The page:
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About Us

Founded in Hawaii in 1851, Dole Food Company, Inc., with 2010 revenues of $6.9 billion, is the world's largest producer and marketer of high-quality fresh fruit and fresh vegetables. Dole markets a growing line of packaged and frozen foods, and is a produce industry leader in nutrition education and research. The Company does business in more than 90 countries and employs, on average, 36,000 full-time, regular employees and 23,000 full-time seasonal or temporary employees, worldwide.


Westlake Village, CA - March 09, 2001

Dole Food Company, Inc. (NYSE: DOL) today announced that The Washington Times published Chairman and Chief Executive Officer David H. Murdock's article on the United States-European Union trade war over bananas. The article was published in the editorial section of The Washington Times. 

In his article, Mr. Murdock articulated Dole Food Company's long-held support for free trade and open competition. After noting that the company was badly injured by the illegal banana regime implemented by the European Union in 1993, Mr. Murdock stated that "The European Union has finally committed to an open and competitive banana market 'no later than 1 January 2006.'" Mr. Murdock noted that the European Union is "heading in the right direction." 

The article urges the new Bush Administration's United States Trade Representative to negotiate with the European Union on the basis of the European Union's new legislation to implement a tariff only market in 2006 and to allocate access to its quota market in the interim on the basis of a "first-come first-served" system. 

Mr. Murdock writes that the illegal discrimination against United States service providers, Dole and Chiquita, will be eliminated by the "first-come first-served" system. Dole believes that "the discrimination of the current illegal system is eliminated because all applicants will be treated equally and each applicant gains market access in the same proportion as every other applicant based on the applicant's actual commitment of bananas to the European Union." Only operators who are at risk with ships already on the water are eligible for access to the European market. Dole believes that this system will benefit those banana exporters that invest in the jobs, people, countries and infrastructure that it takes to grow markets, open trade and compete.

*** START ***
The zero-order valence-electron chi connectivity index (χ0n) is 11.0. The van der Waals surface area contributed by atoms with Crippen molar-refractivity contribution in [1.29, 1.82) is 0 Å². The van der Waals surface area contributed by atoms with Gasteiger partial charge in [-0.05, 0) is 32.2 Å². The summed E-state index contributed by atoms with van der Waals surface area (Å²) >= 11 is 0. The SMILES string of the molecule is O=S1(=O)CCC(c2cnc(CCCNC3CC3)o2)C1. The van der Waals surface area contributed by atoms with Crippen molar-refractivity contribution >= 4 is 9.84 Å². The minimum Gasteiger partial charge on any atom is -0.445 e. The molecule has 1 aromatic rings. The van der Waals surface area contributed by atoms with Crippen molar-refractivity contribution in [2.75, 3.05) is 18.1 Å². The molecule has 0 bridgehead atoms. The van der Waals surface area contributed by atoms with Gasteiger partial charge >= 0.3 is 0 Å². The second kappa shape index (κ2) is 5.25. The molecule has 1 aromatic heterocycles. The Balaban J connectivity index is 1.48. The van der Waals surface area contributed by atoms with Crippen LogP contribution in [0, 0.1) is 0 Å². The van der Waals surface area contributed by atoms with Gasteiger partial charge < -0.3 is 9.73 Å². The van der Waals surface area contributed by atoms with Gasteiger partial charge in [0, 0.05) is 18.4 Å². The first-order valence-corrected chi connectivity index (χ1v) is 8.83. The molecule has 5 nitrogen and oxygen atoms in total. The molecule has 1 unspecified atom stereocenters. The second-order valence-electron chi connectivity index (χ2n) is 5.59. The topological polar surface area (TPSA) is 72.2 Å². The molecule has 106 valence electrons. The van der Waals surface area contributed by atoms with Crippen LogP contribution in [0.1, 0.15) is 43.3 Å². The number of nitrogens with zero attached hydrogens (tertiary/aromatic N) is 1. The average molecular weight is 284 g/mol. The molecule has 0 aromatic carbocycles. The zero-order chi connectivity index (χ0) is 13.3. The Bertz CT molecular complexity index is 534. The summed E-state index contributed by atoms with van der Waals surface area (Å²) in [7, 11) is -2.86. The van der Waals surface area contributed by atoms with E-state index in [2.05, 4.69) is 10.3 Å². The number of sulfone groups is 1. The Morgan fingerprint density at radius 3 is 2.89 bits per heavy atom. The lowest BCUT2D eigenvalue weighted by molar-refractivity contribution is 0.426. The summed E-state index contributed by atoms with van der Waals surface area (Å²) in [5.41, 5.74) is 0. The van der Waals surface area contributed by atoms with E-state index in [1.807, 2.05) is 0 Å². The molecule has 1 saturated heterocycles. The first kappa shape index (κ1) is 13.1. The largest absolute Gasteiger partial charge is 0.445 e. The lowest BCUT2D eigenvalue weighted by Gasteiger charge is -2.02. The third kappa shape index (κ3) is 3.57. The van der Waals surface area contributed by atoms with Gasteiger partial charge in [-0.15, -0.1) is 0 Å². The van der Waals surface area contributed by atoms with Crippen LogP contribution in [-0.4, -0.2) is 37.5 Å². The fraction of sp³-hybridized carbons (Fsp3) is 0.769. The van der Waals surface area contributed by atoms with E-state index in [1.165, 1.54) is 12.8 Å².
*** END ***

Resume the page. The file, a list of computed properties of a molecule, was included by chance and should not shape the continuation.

Mr. Murdock objected to the Clinton Administration's effort to negotiate on the basis of awarding market access only to certain importers based on their historic market shares of five to ten years ago. This proposal, Mr. Murdock writes, would result in a managed market with guaranteed market shares. It also "draws from a period of time the illegal regime was in effect" a period already condemned by the WTO panel that decided the case. 

Dole believes that the current European Union "first-come first-served" proposal comports with the General Agreement on Trade in Services (GATS) and will eliminate the already condemned discrimination against the United States service providers. Mr. Murdock urged the Bush Administration to negotiate the European proposal on terms beneficial to United States free trade and competition principles and to put an end to the banana trade war with the European Union. 

The full text of the article can be accessed at 

Dole Food Company, Inc., with 2000 revenues of $4.8 billion, is the world's largest producer and marketer of high-quality fresh fruit, fresh vegetables and fresh-cut flowers, and markets a growing line of packaged foods. 

This release contains forward-looking statements based on current expectations that involve a number of risks and uncertainties. Forward-looking statements, which are based on management's current expectations, are generally identifiable by the use of terms such as "will," and similar expressions. The potential risks and uncertainties that could cause actual results to differ materially from those expressed or implied herein include weather-related phenomena; market responses to industry volume pressures; product and raw materials supplies and pricing; changes in interest and currency exchange rates; economic crises in developing countries; and quotas, tariffs and other governmental actions. Further information on the factors that could affect Dole's financial results is included in its SEC filings, including its Annual Report on Form 10-K.